The Gem of Mesopotamia: Chogha Zanbil
Built in honor of the mighty Sumerian god, Inshushinak, the ziggurat at Chogha Zanbil is the greatest of a vast number of temples, in the ancient city that dates back to circa 1250 BC. The square building dedicated to Inshushinak was initially by itself, until the four floors were added onto it. The entire area of the ziggurat houses eleven temples, all meant for smaller gods. Legend has it that there were plans for the construction of twenty-two temples, which was halted due to the king’s death. This age-old site was recognized by UNESCO as Iran’s first World Heritage Site in 1979. Come along with goingIRAN to learn and discover more about this attraction!
Surrounding the marvelous ancient ziggurat and temples are a number of royal palaces and a funerary palace. The latter is the resting place of five underground royal tombs. Not all came to a halt or stayed dead in this ancient city. Following Untash-Napirisha’s, the king, passing the city continued to be occupied until it was destroyed by the Assyrian king in 640 BC. Scholars believe that the high number of temples and sanctuaries are an indication that Untash-Napirisha was trying to birth a new religious center. It was thought that the new center would take the place of Susa and unite all gods of Elam.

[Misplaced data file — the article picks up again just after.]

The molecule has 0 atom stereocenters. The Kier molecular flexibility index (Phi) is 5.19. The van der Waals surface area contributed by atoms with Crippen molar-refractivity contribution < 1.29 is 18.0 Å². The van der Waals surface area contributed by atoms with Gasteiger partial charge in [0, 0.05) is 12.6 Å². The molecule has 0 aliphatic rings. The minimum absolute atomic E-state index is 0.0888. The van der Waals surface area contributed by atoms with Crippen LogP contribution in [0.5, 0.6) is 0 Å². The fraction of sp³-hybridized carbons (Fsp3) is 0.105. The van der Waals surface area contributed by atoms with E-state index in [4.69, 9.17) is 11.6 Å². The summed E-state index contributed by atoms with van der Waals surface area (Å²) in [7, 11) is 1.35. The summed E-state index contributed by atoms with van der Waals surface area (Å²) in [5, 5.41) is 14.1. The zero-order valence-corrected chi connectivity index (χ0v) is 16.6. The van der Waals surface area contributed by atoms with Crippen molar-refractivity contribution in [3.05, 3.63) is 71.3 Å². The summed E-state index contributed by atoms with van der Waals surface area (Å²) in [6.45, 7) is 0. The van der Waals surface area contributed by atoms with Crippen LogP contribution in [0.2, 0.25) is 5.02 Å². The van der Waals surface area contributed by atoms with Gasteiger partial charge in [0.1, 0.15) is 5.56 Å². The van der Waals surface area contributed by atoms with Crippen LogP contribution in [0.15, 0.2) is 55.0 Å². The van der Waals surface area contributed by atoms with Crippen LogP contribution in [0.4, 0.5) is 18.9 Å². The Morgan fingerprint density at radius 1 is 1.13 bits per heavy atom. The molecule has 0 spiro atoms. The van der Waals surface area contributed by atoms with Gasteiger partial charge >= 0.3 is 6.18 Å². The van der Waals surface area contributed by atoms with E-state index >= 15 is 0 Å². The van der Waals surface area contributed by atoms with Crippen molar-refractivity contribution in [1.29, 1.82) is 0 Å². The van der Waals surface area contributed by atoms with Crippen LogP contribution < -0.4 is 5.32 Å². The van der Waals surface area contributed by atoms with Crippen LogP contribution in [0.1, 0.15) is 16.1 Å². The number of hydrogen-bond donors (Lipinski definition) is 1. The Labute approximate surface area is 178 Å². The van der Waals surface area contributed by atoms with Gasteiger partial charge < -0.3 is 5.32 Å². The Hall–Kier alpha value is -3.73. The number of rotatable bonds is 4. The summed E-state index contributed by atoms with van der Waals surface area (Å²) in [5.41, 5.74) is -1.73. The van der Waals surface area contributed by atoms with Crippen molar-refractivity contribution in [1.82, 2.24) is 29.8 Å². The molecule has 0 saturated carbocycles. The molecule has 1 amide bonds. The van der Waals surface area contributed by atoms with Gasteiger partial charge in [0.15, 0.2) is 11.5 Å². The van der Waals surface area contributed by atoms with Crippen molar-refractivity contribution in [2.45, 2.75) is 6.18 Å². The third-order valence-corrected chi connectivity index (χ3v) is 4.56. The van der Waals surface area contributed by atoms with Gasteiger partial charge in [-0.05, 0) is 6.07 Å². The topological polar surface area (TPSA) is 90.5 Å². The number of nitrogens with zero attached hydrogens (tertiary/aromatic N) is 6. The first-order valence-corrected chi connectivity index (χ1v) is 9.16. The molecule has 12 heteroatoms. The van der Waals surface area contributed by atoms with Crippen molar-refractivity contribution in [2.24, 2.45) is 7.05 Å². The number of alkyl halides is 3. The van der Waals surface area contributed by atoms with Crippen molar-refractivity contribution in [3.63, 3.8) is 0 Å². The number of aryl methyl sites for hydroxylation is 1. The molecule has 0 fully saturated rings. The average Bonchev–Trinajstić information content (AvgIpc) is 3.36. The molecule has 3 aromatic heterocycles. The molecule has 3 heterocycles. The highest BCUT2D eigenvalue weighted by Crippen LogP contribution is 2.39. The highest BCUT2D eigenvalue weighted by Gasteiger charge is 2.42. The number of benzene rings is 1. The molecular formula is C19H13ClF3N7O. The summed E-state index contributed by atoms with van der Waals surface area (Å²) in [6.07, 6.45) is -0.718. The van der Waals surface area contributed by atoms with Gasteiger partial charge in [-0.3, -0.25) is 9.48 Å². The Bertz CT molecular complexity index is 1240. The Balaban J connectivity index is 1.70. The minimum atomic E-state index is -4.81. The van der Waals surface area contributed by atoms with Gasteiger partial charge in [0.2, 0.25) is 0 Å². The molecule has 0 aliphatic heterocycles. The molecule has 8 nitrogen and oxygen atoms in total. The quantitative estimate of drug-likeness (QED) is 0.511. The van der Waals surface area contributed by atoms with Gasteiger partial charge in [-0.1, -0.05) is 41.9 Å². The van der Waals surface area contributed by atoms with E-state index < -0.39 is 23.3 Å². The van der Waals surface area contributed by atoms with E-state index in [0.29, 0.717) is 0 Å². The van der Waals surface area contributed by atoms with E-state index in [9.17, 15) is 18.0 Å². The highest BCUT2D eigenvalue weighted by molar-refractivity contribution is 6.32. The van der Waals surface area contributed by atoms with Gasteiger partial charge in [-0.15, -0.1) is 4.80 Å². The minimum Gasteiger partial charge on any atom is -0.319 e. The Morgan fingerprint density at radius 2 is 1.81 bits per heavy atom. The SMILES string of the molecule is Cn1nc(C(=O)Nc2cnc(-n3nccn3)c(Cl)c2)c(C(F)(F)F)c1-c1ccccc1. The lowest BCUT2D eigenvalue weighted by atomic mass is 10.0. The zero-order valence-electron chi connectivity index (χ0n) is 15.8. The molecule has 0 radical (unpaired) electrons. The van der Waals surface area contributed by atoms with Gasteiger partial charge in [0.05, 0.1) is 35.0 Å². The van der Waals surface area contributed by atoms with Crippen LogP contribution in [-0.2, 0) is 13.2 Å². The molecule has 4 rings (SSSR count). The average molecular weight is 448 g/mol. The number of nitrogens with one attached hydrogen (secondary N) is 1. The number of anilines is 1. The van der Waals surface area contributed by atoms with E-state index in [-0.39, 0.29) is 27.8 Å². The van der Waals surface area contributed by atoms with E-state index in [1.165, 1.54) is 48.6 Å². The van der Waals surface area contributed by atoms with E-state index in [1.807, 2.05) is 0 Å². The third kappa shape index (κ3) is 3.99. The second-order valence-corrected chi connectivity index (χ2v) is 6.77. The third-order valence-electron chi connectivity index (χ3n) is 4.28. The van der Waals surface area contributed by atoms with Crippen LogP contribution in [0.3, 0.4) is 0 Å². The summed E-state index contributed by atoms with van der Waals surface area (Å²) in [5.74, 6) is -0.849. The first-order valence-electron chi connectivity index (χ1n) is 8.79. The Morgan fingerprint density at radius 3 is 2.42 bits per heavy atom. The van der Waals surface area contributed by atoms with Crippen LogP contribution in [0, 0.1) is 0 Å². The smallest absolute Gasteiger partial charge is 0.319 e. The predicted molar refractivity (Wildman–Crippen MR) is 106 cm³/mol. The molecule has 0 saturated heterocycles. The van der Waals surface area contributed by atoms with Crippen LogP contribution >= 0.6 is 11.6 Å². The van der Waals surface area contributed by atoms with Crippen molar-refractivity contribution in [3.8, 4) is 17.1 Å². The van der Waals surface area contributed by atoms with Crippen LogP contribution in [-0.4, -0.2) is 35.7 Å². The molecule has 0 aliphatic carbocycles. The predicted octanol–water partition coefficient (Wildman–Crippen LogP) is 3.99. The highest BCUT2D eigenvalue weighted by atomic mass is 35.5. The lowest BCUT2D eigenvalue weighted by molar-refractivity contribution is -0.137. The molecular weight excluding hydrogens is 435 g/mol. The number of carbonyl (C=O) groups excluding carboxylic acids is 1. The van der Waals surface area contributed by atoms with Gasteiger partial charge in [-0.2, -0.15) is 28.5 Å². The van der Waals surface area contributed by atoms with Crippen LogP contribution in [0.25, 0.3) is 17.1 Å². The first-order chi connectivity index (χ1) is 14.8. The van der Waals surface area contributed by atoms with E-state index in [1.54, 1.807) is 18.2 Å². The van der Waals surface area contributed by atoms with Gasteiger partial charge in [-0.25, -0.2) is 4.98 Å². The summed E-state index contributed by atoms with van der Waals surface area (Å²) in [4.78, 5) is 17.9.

The most important buildings here were adorned with many thousands of baked bricks that held Elamite cuneiform inscriptions. Baked glazed bull statues stood fiercely guarding the ziggurat entrances. Seeing this antiquated destination, for yourself, is truly eye opening. Don’t miss out on witnessing over three millennia of life, culture and history!
Address: Hafttappeh Museum, Shush, Khuzestan (42 km. south-southeast of Dezfoul)
Operating Days: Everyday